Program planning: Facilitating contextual strategies – A reflection

EDUC 830
Simon Fraser University – Faculty of Education
MEd Post-Secondary, VCC Cohort
Implementation of Educational Programs
Professor: Dr. Glenn Galy
Student: Kathryn Truant
May 30, 2021

Objective:

“There is little point adding value to a system that is at odds with the strategic direction of the enterprise . . . Change, whether strategic, tactical or operational, must be set in the context of general corporate strategy” (McCalman, Paton, & Siebert, 2016, p. 20).            

This quote intrigues me because it implies that ‘general corporate strategies’ must be contextual – this seems obvious. There seems to be a lot to consider in program planning. How does one determine ‘general corporate strategies?’ I believe that strategies need to be in place for emergent situations such as, industry-wide human capital[1] shortages compounded by an immediate pandemic.


[1] Human capital is an industry’s “accumulated knowledge base” (McCalman, et al., 2016, p. 18).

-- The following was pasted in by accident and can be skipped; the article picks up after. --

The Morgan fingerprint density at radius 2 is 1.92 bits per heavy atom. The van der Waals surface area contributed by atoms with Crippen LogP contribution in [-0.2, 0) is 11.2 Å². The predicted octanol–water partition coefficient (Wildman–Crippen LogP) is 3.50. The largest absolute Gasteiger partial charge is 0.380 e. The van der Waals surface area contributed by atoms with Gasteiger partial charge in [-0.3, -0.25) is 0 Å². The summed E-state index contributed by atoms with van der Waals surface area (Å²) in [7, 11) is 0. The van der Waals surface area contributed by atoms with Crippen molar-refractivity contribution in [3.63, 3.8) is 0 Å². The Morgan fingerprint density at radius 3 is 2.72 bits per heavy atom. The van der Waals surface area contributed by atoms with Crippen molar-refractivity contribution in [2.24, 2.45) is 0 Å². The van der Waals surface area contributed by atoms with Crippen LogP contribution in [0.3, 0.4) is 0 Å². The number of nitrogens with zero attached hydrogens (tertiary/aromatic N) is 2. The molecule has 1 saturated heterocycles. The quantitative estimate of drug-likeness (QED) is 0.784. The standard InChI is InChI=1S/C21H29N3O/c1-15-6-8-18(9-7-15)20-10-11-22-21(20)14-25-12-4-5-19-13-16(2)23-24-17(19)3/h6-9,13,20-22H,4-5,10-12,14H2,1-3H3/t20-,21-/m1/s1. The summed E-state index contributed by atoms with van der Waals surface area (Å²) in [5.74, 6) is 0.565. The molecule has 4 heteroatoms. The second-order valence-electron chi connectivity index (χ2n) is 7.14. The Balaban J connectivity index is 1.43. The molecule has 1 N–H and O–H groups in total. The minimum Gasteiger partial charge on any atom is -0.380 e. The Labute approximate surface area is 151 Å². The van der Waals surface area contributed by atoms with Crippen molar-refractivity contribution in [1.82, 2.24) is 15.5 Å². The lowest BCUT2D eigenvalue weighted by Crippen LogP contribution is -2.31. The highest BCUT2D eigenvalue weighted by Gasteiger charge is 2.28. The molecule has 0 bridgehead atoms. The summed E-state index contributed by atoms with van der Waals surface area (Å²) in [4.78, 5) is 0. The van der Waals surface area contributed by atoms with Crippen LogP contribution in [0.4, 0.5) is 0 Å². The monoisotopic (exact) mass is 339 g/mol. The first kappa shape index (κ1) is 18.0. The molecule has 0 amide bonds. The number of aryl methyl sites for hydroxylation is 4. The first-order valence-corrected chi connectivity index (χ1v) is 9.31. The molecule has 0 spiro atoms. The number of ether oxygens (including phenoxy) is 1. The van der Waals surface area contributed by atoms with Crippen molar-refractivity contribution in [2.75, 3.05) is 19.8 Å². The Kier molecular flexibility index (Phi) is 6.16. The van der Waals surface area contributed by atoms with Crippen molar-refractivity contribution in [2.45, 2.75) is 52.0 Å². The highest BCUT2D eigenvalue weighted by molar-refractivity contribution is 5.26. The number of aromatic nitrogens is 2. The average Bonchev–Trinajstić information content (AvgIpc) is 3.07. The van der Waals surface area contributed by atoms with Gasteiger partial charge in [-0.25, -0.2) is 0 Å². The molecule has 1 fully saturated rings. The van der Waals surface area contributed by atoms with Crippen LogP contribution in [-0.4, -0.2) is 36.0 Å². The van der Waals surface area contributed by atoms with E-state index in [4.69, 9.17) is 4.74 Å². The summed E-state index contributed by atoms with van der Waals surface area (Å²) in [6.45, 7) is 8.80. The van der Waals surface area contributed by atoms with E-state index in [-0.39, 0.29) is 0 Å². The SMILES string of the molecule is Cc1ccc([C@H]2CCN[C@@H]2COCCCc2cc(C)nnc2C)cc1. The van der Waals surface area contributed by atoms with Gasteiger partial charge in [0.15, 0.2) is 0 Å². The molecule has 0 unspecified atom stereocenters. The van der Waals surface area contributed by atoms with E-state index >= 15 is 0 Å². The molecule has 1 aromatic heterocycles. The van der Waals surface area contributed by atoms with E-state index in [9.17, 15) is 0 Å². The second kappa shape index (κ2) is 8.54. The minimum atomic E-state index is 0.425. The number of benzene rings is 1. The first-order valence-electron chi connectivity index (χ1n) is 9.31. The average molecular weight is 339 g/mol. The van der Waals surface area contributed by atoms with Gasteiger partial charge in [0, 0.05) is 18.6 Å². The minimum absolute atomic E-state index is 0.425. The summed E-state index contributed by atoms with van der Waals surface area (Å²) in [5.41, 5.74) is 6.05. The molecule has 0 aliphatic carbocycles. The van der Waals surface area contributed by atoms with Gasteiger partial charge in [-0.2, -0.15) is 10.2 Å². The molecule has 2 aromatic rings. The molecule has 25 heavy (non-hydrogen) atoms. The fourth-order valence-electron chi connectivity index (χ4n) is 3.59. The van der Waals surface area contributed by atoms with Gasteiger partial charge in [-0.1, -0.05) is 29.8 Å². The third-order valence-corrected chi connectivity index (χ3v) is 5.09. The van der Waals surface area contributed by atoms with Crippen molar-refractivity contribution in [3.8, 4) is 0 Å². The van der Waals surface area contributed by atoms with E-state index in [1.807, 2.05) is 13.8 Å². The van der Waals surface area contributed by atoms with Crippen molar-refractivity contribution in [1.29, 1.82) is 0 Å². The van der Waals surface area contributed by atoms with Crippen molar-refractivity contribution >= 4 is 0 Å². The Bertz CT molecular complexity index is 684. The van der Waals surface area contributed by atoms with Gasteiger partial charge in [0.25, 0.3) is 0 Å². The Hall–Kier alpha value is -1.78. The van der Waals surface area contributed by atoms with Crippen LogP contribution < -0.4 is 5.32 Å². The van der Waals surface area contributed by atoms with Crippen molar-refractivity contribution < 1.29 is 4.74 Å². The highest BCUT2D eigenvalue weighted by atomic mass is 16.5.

Reflective:

My institution (Okanagan College) has program development plans offered through the Learning and Applied Research (LAR) department, which currently are solely focused on developing online programs thanks to COVID-19. Daffron and Caffarella argue that, “program planning is an interactive and action-oriented process in which decisions and choices are made that do not follow the conventional approach to planning,” (2021, p. 20) and that “planning program is rarely, if ever, a linear step-by-step process” (2021, p. 32). I see how this notion applies – a ‘conventional’ approach is not fluid or adaptable to evolving global or industry needs.